The winter storms of the last couple of weeks are finally becoming little more than a memory now that March has arrived. But, I admit the words “Snow Day” can still make me feel like a kid again. Do you remember waiting, waiting…waiting to hear that your school was closed on snowy days? As soon as that was announced I couldn’t wait to pull on my warmest coat, boots, hat and mittens and run outside to build snow people and sled down the slope in our front yard.
The day would not be so filled with carefree fun for my father, however. He still had to go out and milk May, our Jersey milk cow, feed the cattle and make sure all of the rest of the animals were safe and tended. Sometimes I would tag along, trying my best to stretch my gait enough for my feet to reach my father’s footsteps in the snow. For me, shadowing my dad was as much fun as flinging myself down a hill on my trusty Western Flyer. For him, it was just another work day, only colder, wetter and with a lot more snow.
These days I prefer to spend my Snow Days inside with a cup of hot chocolate, a toasty fire going and a good book. With plenty of firewood carried in, book in hand, freshly baked chocolate chip cookies nearby and the snow building up outside, I quickly relaxed into not having a set schedule and doing pretty much whatever I wanted. I even enjoyed the first few times I had to shovel my walkways. It was, after all, a good way to burn off those cookies. But by the third day I was so bored I cleaned the house and did my taxes. Things were obviously deteriorating quickly.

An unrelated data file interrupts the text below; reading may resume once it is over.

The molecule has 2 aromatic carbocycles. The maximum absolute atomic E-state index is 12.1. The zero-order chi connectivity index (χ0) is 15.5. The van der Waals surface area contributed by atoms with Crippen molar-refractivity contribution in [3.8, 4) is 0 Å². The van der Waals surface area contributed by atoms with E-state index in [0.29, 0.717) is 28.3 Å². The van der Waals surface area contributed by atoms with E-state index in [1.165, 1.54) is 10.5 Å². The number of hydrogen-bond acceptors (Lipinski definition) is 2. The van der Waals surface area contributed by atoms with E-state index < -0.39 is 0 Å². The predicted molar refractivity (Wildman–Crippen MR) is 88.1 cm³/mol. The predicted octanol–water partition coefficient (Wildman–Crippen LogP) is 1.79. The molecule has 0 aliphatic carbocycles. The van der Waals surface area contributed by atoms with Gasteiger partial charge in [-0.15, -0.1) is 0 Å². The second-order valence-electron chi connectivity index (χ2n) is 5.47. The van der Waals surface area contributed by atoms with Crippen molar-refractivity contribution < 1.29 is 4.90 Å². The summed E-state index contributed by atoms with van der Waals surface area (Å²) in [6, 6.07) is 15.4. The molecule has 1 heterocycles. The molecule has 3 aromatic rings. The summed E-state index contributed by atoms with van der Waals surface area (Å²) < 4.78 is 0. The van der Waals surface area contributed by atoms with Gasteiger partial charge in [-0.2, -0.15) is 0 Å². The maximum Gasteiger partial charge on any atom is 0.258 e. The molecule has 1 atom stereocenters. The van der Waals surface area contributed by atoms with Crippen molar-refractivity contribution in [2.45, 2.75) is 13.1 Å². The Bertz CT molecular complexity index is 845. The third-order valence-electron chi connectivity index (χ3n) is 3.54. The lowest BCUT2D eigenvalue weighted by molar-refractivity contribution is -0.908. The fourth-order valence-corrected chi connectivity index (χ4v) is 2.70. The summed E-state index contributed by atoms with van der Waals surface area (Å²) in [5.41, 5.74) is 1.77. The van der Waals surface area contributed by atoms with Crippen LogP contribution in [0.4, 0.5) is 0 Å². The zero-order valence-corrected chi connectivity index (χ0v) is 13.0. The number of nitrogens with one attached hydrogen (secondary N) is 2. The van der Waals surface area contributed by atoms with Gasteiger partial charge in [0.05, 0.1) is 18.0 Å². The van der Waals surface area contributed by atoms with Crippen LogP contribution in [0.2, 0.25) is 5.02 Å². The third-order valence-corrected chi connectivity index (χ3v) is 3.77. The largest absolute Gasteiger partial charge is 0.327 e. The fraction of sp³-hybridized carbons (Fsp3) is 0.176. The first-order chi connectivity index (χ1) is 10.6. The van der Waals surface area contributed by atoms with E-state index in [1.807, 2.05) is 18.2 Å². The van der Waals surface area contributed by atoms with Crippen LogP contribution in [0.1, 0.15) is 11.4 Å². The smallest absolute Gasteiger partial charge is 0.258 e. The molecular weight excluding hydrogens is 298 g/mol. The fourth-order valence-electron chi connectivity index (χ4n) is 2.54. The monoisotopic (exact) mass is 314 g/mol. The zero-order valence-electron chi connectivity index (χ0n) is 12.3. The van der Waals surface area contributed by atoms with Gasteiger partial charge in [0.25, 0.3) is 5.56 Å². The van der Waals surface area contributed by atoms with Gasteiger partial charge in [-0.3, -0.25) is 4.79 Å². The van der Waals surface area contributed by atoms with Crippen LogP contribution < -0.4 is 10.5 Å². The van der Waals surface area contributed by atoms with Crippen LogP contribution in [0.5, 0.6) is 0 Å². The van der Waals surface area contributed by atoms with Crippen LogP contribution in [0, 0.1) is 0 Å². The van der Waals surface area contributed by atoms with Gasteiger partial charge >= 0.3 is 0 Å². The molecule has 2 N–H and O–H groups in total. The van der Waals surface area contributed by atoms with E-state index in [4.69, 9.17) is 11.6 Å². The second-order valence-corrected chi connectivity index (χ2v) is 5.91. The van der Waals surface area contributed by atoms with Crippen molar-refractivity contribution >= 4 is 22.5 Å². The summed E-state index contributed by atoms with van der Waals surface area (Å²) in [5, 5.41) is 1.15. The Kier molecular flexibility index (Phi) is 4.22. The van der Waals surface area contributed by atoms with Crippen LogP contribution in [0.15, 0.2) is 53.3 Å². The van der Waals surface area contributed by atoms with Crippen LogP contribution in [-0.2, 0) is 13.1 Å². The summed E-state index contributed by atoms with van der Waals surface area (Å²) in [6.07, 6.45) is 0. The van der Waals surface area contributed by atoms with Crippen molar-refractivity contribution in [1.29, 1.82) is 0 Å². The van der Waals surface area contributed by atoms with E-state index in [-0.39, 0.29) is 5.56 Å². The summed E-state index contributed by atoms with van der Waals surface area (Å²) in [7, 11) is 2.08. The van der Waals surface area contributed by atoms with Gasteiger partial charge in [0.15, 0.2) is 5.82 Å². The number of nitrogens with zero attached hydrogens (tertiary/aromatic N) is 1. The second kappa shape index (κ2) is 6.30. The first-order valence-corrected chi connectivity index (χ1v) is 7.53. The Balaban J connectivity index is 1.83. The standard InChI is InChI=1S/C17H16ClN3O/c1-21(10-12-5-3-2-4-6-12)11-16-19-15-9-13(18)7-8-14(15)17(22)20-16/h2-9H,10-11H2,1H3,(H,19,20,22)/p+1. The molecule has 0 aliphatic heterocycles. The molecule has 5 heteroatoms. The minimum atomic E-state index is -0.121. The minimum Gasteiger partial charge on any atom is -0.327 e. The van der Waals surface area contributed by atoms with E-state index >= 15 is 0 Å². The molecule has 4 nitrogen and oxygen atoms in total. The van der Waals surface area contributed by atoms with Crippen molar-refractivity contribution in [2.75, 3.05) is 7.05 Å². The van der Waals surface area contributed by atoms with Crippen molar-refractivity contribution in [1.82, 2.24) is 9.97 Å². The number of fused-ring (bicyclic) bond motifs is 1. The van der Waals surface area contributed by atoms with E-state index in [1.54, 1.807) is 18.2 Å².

Cabin Fever had a grip on me and the best cure I could think of was taking my dog Sam out for a walk. Without consciously planning to do so we ended up wandering along the same path that I had once walked with my dad out to milk May. I never know when memories of growing up here will be triggered. My parents were so much a part of this place that their absence has become a presence. Sometimes I bump into them when I run across an object from my childhood, like a toy or tool. Sometimes it’s as simple as touching a hand-turned candle holder my father made in his shop or looking at one of my mother’s plants that somehow has managed to remain alive despite my not inheriting my her green thumb.
And sometimes it’s a Snow Day and I find my father’s footsteps still leading me through the deepness.